I have lost count of the number of times I have heard that someone or other did not “grieve properly”, and that in order to deal with their current problems – maybe several years later – they really need to address their previous bereavement.
Such a rigid view of what grief should look like has some roots in the work of Elisabeth Kübler-Ross, who, in the 1960s, came up with her now commonly accepted five stages model: denial, anger, bargaining, depression and acceptance. In fact her work had been based on interviews with terminally ill people, and the model was only later applied to grief, first by others and then by Kübler-Ross herself.
The appeal is clear. At times of chaos and confusion, such as the death of a loved one, it can be reassuring to think that at least you know what lies ahead of you. But the tool can turn against you. If the path of your grief diverges from the prescribed one, for instance, you may start worrying there is something wrong with you, that you are repressing something that is bound to emerge with redoubled strength in the future.
Well, it seems the model is now officially debunked. Recent studies have found that grief does not tend to follow such a predictable progression after all. It seems that the most common experience is yearning for the deceased person rather than any of Kübler-Ross’s stages. Some of those reactions may occur, but not necessarily in neat ordered phases, and people are more likely to experience a jumble of all sorts of emotions in constant flux. Furthermore, there is little evidence for a mechanism such as delayed grief: if people seem to be coping well, it’s most likely to be because they are.
But another move to over-prescribe and pathologise grief may be looming. Among the proposed revisions to the official American list of psychiatric conditions is a restriction of the duration of “normal” grief to as little as two weeks. There may be no right way to grieve, but surely a wrong way must be to try to conform to the pronouncements of experts or the expectations of others.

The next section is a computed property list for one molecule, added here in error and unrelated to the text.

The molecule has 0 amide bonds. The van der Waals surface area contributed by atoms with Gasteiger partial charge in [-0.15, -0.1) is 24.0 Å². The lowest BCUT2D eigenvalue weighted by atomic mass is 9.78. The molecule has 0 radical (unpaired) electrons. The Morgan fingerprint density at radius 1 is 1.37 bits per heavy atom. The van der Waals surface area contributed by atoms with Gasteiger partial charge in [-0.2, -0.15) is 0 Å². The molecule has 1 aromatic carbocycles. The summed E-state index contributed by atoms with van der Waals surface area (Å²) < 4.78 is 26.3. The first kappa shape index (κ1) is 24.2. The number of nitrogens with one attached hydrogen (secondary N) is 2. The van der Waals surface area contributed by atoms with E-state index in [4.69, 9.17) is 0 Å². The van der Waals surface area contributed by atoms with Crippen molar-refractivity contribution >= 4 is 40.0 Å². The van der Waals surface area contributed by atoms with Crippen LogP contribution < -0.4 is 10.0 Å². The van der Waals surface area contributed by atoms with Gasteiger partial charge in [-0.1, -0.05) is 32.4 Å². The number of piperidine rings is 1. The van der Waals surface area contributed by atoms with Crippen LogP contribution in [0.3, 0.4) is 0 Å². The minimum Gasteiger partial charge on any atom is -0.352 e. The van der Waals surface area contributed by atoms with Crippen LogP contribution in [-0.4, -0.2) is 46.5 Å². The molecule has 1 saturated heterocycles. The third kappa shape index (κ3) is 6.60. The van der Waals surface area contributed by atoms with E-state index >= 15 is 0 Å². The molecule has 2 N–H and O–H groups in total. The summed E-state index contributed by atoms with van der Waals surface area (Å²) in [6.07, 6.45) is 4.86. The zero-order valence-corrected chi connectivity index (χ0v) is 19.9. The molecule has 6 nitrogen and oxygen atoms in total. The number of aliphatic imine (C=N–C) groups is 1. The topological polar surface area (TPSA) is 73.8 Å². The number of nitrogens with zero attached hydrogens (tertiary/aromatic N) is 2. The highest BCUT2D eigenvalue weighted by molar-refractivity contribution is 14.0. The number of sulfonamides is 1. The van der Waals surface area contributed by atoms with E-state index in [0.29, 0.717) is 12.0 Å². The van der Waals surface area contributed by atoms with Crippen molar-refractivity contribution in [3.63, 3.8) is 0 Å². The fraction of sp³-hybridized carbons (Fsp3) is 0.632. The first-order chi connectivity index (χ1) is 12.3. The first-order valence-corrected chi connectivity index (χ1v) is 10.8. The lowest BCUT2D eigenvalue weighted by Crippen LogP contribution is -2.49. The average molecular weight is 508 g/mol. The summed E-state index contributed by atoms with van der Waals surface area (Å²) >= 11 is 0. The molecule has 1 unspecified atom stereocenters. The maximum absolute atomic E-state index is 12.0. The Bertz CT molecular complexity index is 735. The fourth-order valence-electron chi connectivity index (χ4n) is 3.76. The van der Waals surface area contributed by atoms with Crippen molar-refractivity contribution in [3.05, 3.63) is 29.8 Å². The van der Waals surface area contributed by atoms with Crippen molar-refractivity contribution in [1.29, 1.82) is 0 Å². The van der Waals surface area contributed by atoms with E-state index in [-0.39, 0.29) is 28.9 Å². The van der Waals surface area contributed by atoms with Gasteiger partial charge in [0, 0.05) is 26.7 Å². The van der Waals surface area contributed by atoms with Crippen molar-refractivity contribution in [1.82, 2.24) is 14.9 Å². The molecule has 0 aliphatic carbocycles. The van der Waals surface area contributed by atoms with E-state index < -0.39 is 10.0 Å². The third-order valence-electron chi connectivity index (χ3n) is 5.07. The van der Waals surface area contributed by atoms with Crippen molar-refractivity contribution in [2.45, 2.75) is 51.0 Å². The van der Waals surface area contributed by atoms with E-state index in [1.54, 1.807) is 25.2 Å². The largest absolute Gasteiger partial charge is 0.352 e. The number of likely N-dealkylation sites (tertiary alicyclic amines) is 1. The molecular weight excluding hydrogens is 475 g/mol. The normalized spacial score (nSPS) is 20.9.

Until the 19th century, some communities in India believed that a widow ought to throw herself on her husband’s funeral pyre. The fact that sati, as this practice is called, was normal at the time did not make it right. Likewise, nothing follows about the rightness of any way to grieve simply because it is the norm. This is easily understood, but it is remarkable how difficult it can be to shake a conviction which is rooted in nothing more than the fact that this is how it is and has always been.
Because custom and familiarity have such a powerful effect, what seems natural is no more a guide to what is right than what is normal. Our environment influences us so much that no amount of observation about how people actually grieve could tell you what in that process is natural and what is culturally conditioned. No doubt there are many who were so steeped in sati that it did indeed feel like the natural thing to do, just as some people strongly feel that it is natural to bury the dead but not to burn them.
In grief, as in other areas of life, “right” refers neither to what is natural nor normal, but what is moral. Sati was considered a duty because it dissolved the sins of the deceased and ensured a happy afterlife. Custom and feeling would certainly have been vital in maintaining the practice, but only the morality of duties and obligations could justify it. And because they do not, it has been rightly rejected.
More legitimate responsibilities often fall on us as a result of a death, and it is how we deal with these that matters. Some are to do with decency and compassion, such as being supportive of others or not being frivolous around next of kin. Others may be cultural conventions, such as organising a funeral and wake, putting a notice in the paper and so on. Not all should be slavishly followed: ones like sati should be actively challenged. Right and wrong do not apply to feelings of grief, but to acts of grieving.
To suggest a question for The Shrink & The Sage, please email firstname.lastname@example.org